Fictional Reality

I’m annoyed at Laurie R. King. Those of you who know me will be shocked, shocked, I tell you! She’s one of my favorite authors. I respect her a great deal. Her Mary Russell series, the exploits of a young woman who becomes involved with Sherlock Holmes in his retirement, has been a touchstone for me ever since I read the first book about ten years ago. I respect King as a writer, and I follow her on Facebook and Twitter. Therein doth the problem lie.

“Mary Russell” has her own Twitter account, maintained by King herself. (It’s not a fan account, as she has occasionally linked between the two on her author’s Facebook page, which is how I found the Twitter account in the first place.) I don’t like this very much. It feels too cute to ask us all to believe that this character, set very firmly in her time, is still alive and well, along with Holmes, Mrs. Hudson, Mycroft, and John Watson, nearly a full century after the books are set. A lot of people seem to like it, though, so I’m happy to leave it alone as a concept. However.

About a week ago, @mary_russell tweeted, “Just because a body was woman found on the Queen’s Sandringham estate our phone won’t stop ringing. Holmes and I may have to visit Mycroft.” My eyebrows raised. Certainly not in the usual vein of her tweets. I thought for a moment that King decided to make up a tale to have us all follow, so that she could later write a book about it. Fun, I thought! But it still wasn’t sitting right with me, so I googled. Then my mouth dropped open.

It actually happened. A young woman, later identified as a teenager, found dead and possibly murdered on the grounds. And Laurie King thought it would be “cute” to have Holmes and Russell on the case, as it were.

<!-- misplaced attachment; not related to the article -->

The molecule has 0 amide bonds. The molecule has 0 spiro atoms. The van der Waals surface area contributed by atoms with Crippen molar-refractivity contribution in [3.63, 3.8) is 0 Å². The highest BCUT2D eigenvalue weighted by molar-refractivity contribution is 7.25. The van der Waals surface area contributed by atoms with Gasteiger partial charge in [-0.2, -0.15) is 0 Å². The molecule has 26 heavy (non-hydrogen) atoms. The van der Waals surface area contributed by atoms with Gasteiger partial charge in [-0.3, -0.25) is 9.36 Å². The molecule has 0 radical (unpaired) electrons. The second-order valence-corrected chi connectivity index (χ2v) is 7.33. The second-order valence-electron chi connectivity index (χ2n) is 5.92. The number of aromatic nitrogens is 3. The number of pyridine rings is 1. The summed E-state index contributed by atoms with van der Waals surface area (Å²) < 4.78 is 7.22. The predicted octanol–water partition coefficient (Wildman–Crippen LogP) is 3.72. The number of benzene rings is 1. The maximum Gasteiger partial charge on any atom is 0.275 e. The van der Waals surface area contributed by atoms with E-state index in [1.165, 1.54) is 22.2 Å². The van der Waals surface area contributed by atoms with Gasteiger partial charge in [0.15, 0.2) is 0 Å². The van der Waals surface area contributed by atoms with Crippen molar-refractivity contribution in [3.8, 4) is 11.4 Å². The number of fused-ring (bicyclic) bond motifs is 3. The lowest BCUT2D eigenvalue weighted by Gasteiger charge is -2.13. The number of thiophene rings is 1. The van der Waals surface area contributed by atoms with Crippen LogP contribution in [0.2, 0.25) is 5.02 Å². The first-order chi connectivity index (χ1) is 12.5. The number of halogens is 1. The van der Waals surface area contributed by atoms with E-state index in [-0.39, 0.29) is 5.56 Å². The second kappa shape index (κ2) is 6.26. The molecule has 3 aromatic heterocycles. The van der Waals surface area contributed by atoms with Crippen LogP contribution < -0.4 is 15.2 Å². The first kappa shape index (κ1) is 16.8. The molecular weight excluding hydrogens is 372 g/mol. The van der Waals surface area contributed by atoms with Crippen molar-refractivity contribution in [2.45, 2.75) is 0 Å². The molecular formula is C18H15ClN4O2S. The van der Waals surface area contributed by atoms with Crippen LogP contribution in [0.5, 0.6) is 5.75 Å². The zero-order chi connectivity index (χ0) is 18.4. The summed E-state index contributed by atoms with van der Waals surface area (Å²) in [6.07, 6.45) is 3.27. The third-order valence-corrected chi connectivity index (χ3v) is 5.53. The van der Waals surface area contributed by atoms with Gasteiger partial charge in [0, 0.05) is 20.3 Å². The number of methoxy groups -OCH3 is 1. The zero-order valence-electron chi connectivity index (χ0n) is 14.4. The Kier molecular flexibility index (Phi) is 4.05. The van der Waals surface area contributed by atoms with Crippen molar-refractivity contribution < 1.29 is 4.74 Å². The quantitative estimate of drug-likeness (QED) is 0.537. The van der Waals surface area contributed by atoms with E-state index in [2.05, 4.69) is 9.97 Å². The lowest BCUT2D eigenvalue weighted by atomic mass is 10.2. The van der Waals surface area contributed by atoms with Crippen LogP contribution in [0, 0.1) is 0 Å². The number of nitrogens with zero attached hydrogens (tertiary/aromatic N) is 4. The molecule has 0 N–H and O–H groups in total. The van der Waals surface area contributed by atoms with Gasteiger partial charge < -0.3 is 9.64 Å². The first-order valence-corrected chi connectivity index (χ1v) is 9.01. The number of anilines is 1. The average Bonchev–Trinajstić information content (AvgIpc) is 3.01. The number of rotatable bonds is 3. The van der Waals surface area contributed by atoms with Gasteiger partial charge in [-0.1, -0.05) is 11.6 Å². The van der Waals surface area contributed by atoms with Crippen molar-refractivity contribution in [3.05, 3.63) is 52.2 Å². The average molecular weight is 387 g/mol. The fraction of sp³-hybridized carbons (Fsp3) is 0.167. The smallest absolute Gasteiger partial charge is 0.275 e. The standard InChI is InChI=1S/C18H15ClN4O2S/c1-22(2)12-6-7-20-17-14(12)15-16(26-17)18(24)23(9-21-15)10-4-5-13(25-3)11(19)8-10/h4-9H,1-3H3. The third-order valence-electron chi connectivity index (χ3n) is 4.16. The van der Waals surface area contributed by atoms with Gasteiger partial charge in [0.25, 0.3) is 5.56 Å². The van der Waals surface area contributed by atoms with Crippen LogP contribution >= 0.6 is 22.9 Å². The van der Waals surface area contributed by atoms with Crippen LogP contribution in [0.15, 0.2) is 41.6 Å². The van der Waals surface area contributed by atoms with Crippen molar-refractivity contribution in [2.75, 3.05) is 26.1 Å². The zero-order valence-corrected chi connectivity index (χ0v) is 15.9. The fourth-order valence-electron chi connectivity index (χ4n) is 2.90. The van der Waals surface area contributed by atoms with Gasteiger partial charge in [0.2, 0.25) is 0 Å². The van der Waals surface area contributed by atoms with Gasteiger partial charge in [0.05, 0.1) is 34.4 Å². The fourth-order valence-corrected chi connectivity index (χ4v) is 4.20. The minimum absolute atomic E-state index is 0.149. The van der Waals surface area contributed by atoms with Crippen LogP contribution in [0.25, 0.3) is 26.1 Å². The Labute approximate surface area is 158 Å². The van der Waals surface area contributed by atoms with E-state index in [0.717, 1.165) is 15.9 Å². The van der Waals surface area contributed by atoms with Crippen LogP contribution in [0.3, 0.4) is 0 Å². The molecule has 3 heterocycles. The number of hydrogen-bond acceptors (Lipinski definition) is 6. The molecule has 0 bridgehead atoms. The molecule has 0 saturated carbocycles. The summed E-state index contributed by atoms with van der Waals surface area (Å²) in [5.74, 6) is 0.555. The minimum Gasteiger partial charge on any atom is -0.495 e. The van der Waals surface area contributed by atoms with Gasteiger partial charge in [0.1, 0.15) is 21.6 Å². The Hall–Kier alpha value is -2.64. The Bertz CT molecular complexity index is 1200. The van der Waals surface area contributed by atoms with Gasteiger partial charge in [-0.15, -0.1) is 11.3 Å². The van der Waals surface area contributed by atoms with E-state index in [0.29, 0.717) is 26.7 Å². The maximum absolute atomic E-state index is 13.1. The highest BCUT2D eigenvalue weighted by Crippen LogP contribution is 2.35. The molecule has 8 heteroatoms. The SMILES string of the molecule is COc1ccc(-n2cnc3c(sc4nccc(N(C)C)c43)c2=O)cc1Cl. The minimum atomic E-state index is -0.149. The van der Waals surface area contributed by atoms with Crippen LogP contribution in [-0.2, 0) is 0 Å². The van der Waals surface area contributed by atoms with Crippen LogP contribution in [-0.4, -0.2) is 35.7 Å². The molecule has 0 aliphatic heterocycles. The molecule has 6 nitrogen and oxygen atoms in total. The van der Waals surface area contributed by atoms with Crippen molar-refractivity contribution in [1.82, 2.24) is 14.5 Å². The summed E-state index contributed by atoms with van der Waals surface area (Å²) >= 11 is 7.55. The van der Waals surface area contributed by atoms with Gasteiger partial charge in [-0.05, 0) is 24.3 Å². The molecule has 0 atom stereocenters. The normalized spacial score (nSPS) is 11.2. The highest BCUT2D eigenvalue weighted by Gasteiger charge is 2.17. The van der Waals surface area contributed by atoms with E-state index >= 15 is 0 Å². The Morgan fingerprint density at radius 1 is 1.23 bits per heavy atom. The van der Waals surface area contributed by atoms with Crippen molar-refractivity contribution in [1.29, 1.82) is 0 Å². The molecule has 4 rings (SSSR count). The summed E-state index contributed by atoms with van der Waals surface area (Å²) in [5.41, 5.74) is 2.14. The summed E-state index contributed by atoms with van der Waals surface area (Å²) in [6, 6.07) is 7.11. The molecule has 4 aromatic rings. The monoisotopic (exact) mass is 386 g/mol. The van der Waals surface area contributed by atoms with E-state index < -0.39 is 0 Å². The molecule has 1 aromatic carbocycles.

Subsequently, Holmes has gone down to London for a consultation, and a few other tweets have happened, including these from yesterday and today:
“Just heard from Holmes and reading between the lines it appears Brother Mycroft is asking Holmes to hie off to Sandringham. I may join him.”
“Although neither of us actively pursue cases these days, but…I’ll not leave Holmes to do this alone. If I go silent that is the reason.” “Holmes will consult again today, but not go to Sandringham (Mycroft and I had a few words). Really, the local constabulary will handle this.”

I can’t tell you how offended I am. A woman–now we know she was a 17-year-old girl–is found dead, and King is using this as a way of padding her Twitter feed? A girl died, probably scared and alone, and King’s response is to tweet about it as a fictional character and claim some role in the case? I’m appalled. Half the people following her probably don’t know it’s real. They think, probably, that it’s a fictional turn. One woman tweeted back that she’s worried for Russell and Holmes, and wonders if this is going to make it into another memoir. I can see how it would make for a good Russell/Holmes story. You could write a dandy story with the possibility of royal involvement, danger, scandal on the Queen’s estate, there’s a lot to be done with it. But that would be fiction, and this is real life.

It’s one thing to have Russell tweeting from 2012. Her immortality, such as it is, is only conferred by the limits of her fictional existence, but it’s cute enough, I suppose. I love the idea of characters coming in and out of our world, it’s a main plot point in one of my nebulous novels. But this goes beyond the limits of decency for me. By all means, make up a fictional case and have Russell get as involved in it as she wants. Make it up. But for pity’s sake, don’t use a real tragedy as a jumping-off point for your interaction with your fans, claiming agency where none exists.

5 thoughts on “Fictional Reality

  1. Serious twitter fail. Just, wow. If she were more well known the backlash would be much stronger (ala Kenneth Cole and the Cairo debacle), but you should still voice your disapproval.

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